The LMA Framework
Laban Movement Analysis (LMA) and Labanotation stem from the same historical root and are based on the same theoretical framework.
Labanotation, is a comprehensive notation system for recording the structural features of human movement, attending to spatial
direction, pathway, floor pattern and degrees of flexion, extension and rotation of individual joints. This system is exemplified
by the Dance Notation Bureau in New York whose work is primarily oriented to the documentation of dance choreography. LMA includes
the quantitative analysis but additionally addresses qualitative changes of movement in space and time as well as qualitative
analysis of dynamic elements of movement expression.
In the context of this project we focus on LMA. Using LMA, one can systematically look at a unit or phrase of movement in terms of
the four major movement components of Body, Effort, Shape and Space. These basic components can be identified and examined alone and
in relationship to each other to form phrases that are perceived as "meaningful" by someone watching them. The components are seen
as "irreducible", meaning that they are the smallest units needed in describing an observed movement. LMA provides analytic tools
for identifying patterns of movement expression that signify both cultural and personal styles. By understanding these elements we
can begin to more effectively appreciate what human beings have in common and how each of us is unique.
In the following we briefly summarize these LMA components:
LMA component: "Effort"
EFFORT is the dynamic quality of the movement, the feeling tone, the texture, how the energy is being used. Effort reflects the
mover's attitude toward investing energy in four basic Effort Factors: Flow, Time, Weight and Space. Effort change is generally
associated with change of mood or emotion and, hence, is an inroad to expressivity. Each effort factor can have different degrees
of intensities (values along a continuous range) between opposing poles. In the following we enumerate the four different Effort
1) The Effort Factor Flow is the base line of "goingness", the continuity of the movement out of which the other effort elements
emerge and return. Flow is frequently related to feelings, either outpouring or containing them. This is a key factor in the
expressive aliveness of the movement. The two opposing poles are called Free Flow and Bound Flow:
High Intensity Bound Flow
High Intensity Free Flow
Controlled, contained, restrained, careful, keeping the inside in or the outside out.
Examples: Trying to do something perfectly-worried motion.
Outpouring, fluid, released, liquid, letting the inside out or the outside in.
Examples: Outpouring joy when the team is winning-"YES"
2) The Effort Factor of Weight is understood as the sensing factor, - sensing the physical mass and its relationship to gravity.
The Weight factor is often lost in the animation process. This loss contributes to the animation lacking a sense of groundedness
High Intensity Light
High Intensity Strong
Gentle, delicate, fine touch, buoyant
Example: Touching somebody as if your hands were feathers.
Powerful, forceful, firm touch, impactful
Example: Pushing a car.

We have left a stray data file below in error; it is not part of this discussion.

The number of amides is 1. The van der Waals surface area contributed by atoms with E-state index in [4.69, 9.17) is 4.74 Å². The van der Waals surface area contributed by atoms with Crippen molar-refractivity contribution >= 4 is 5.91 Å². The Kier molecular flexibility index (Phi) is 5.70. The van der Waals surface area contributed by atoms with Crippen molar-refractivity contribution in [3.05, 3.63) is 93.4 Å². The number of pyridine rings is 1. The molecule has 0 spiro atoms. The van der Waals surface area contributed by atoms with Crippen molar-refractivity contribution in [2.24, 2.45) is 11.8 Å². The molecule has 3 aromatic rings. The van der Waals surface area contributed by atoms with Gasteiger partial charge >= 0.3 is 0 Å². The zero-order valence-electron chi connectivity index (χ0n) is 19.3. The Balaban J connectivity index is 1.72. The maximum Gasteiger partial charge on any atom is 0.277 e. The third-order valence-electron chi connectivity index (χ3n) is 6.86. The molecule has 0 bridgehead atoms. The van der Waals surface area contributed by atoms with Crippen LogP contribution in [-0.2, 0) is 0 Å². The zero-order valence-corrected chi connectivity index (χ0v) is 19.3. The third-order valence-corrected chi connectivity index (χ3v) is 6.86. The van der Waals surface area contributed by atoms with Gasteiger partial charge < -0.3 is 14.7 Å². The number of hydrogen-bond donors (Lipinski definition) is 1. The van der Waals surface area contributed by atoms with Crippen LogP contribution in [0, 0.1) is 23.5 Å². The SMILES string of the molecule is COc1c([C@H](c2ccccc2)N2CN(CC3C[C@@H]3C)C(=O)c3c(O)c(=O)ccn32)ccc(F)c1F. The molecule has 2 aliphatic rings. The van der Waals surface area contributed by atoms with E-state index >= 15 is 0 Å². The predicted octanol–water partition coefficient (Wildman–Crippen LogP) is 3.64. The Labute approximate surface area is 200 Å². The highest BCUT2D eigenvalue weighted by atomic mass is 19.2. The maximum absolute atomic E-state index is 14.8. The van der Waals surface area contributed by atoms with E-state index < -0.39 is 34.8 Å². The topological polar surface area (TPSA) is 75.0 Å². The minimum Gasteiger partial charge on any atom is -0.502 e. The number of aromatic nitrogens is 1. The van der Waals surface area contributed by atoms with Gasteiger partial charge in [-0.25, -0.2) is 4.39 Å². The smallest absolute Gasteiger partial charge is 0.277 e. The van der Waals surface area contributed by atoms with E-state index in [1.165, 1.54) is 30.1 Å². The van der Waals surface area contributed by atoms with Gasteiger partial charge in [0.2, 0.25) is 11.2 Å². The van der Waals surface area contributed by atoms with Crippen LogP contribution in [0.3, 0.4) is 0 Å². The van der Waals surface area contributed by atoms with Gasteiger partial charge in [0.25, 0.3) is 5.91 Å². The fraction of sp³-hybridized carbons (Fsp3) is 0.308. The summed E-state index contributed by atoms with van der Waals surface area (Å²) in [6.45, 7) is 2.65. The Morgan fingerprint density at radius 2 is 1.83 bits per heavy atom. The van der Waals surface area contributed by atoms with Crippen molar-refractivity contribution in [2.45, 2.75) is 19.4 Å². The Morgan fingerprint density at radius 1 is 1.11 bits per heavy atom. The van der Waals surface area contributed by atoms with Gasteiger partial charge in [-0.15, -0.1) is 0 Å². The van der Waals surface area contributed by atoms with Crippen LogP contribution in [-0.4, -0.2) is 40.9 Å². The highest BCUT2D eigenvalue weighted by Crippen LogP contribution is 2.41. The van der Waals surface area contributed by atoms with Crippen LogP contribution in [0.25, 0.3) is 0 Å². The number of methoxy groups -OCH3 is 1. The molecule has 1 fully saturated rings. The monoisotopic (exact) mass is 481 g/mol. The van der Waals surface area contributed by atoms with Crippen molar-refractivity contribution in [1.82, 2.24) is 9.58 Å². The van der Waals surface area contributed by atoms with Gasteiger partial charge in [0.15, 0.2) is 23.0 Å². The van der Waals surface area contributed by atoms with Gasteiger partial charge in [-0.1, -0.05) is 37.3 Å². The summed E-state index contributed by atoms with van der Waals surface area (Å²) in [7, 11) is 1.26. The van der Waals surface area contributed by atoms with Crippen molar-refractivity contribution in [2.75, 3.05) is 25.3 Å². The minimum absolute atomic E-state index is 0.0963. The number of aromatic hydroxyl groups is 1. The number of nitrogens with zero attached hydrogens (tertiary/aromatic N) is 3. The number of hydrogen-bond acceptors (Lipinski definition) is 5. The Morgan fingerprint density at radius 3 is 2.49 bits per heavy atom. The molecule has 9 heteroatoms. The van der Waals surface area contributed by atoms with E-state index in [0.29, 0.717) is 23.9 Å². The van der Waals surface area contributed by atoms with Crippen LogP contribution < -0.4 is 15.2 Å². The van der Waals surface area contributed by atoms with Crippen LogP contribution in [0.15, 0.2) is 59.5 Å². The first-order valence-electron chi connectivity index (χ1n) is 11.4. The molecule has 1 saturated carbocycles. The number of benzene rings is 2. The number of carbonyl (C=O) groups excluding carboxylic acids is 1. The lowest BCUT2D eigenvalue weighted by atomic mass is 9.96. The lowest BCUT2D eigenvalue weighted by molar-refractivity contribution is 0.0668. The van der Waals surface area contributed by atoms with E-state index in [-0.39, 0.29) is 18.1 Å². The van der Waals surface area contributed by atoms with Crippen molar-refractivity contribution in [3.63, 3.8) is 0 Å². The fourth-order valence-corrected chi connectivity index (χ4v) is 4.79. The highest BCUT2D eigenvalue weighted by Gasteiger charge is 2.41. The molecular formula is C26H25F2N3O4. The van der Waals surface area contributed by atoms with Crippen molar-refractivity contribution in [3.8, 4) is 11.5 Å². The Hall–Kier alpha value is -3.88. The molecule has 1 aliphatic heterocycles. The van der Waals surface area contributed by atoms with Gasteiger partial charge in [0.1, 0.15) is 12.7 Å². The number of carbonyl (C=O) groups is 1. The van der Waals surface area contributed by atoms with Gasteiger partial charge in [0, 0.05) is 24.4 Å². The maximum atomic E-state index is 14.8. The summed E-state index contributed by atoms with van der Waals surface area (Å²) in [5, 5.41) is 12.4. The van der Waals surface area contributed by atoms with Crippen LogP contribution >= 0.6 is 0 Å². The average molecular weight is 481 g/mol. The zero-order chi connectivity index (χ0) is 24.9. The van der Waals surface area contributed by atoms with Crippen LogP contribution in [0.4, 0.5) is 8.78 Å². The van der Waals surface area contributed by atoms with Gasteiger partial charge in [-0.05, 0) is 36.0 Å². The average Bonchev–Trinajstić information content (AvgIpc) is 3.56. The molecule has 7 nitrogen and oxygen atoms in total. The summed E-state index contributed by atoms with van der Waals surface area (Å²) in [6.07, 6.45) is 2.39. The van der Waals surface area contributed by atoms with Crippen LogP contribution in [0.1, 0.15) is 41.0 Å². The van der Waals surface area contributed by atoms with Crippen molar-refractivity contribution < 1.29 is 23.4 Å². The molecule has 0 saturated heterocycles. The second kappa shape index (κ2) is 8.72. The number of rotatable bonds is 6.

3) The Effort Factor of Time has to do with your inner attitude toward the time you have, not how long it takes to do the movement,
not quantitative measure of duration.
High Intensity Sudden
High Intensity Sustained
Has a sense of urgent, quick, instantaneous, staccato.
Example: "I only have five minutes to finish my exam."
Has a quality of stretching the time, indulging in the use of it, leisurely, gradual, lingering, prolonging.
Examples:"I still have five whole minutes to finish my exam."
4) The Effort Factor of Space addresses the quality of active attention to the environment. It doesn't deal with the place in space
and it shouldn't be confused with one of the mayor components of the movement, the Space component. (As we mentioned before there
are four major movement componets: Body, Effort, Shape and Space). The two opposite poles are Direct and Indirect .
High Intensity Direct
High Intensity Indirect
Giving attention single focused, channelled, pinpointed, laser-like
Examples: Putting a contact lens into your eye.
Giving active attention to more than one thing at once, multi-focused, flexible attention, all- around awareness, all- encompassing
Example: Taking-in a beautiful natural vista
Generally, Effort Qualities appear in groups of two, known as States, three, known as Drives and occasionally four Effort combinations.
These characteristic combinations and how they phrase and sequence is an important part of a "Movement Signature."
Though current motion capture and animation technologies have made certain strides in simulating this subtle dynamic range,
the need for more sophisticated approaches is essential if life-like human motion is to be recorded.
LMA Component: "Body"
The category of BODY addresses issues of the orchestration of body parts. The system identifies phrases of initiation,
follow-through and resolution. It address the question "where in the body does the movement begins and how does it follow
through to complete the phrase"? Again we explain these different categories in more detail, since they come often in subtle
form, but are very important, and many computer animations are lacking of these.